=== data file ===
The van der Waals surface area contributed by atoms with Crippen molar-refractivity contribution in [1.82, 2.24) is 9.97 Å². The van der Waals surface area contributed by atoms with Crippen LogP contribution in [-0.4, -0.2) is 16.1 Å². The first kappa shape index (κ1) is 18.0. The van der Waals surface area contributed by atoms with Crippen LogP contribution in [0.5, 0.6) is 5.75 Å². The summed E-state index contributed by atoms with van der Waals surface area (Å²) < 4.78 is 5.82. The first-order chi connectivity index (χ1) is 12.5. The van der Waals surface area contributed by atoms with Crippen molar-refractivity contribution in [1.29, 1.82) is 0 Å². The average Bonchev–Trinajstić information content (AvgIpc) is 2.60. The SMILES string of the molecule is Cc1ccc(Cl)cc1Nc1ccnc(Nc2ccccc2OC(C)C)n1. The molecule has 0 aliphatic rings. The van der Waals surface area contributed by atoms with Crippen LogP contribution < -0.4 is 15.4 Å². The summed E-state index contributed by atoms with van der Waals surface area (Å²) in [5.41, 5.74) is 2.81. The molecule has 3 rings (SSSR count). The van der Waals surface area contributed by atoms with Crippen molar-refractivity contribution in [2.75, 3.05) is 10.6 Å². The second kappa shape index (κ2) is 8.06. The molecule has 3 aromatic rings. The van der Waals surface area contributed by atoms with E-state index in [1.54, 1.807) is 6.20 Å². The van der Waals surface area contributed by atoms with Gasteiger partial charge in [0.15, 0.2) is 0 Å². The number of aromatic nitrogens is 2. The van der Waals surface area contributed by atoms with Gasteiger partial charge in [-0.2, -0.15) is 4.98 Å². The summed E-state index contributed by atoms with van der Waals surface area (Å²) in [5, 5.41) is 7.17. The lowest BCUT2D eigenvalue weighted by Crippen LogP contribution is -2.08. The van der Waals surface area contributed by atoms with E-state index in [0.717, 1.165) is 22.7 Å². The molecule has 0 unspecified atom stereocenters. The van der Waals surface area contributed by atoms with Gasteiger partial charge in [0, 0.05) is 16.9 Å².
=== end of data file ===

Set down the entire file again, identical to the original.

The van der Waals surface area contributed by atoms with Crippen molar-refractivity contribution in [1.82, 2.24) is 9.97 Å². The van der Waals surface area contributed by atoms with Crippen LogP contribution in [-0.4, -0.2) is 16.1 Å². The first kappa shape index (κ1) is 18.0. The van der Waals surface area contributed by atoms with Crippen LogP contribution in [0.5, 0.6) is 5.75 Å². The summed E-state index contributed by atoms with van der Waals surface area (Å²) < 4.78 is 5.82. The first-order chi connectivity index (χ1) is 12.5. The van der Waals surface area contributed by atoms with Crippen molar-refractivity contribution in [1.29, 1.82) is 0 Å². The average Bonchev–Trinajstić information content (AvgIpc) is 2.60. The SMILES string of the molecule is Cc1ccc(Cl)cc1Nc1ccnc(Nc2ccccc2OC(C)C)n1. The molecule has 0 aliphatic rings. The van der Waals surface area contributed by atoms with Crippen LogP contribution < -0.4 is 15.4 Å². The summed E-state index contributed by atoms with van der Waals surface area (Å²) in [5.41, 5.74) is 2.81. The molecule has 3 rings (SSSR count). The van der Waals surface area contributed by atoms with Crippen molar-refractivity contribution in [2.75, 3.05) is 10.6 Å². The second kappa shape index (κ2) is 8.06. The molecule has 3 aromatic rings. The van der Waals surface area contributed by atoms with E-state index in [1.54, 1.807) is 6.20 Å². The van der Waals surface area contributed by atoms with Gasteiger partial charge in [0.15, 0.2) is 0 Å². The number of aromatic nitrogens is 2. The van der Waals surface area contributed by atoms with Gasteiger partial charge in [-0.2, -0.15) is 4.98 Å². The summed E-state index contributed by atoms with van der Waals surface area (Å²) in [5, 5.41) is 7.17. The lowest BCUT2D eigenvalue weighted by Crippen LogP contribution is -2.08. The van der Waals surface area contributed by atoms with E-state index in [0.717, 1.165) is 22.7 Å². The molecule has 0 unspecified atom stereocenters. The van der Waals surface area contributed by atoms with Gasteiger partial charge in [0, 0.05) is 16.9 Å².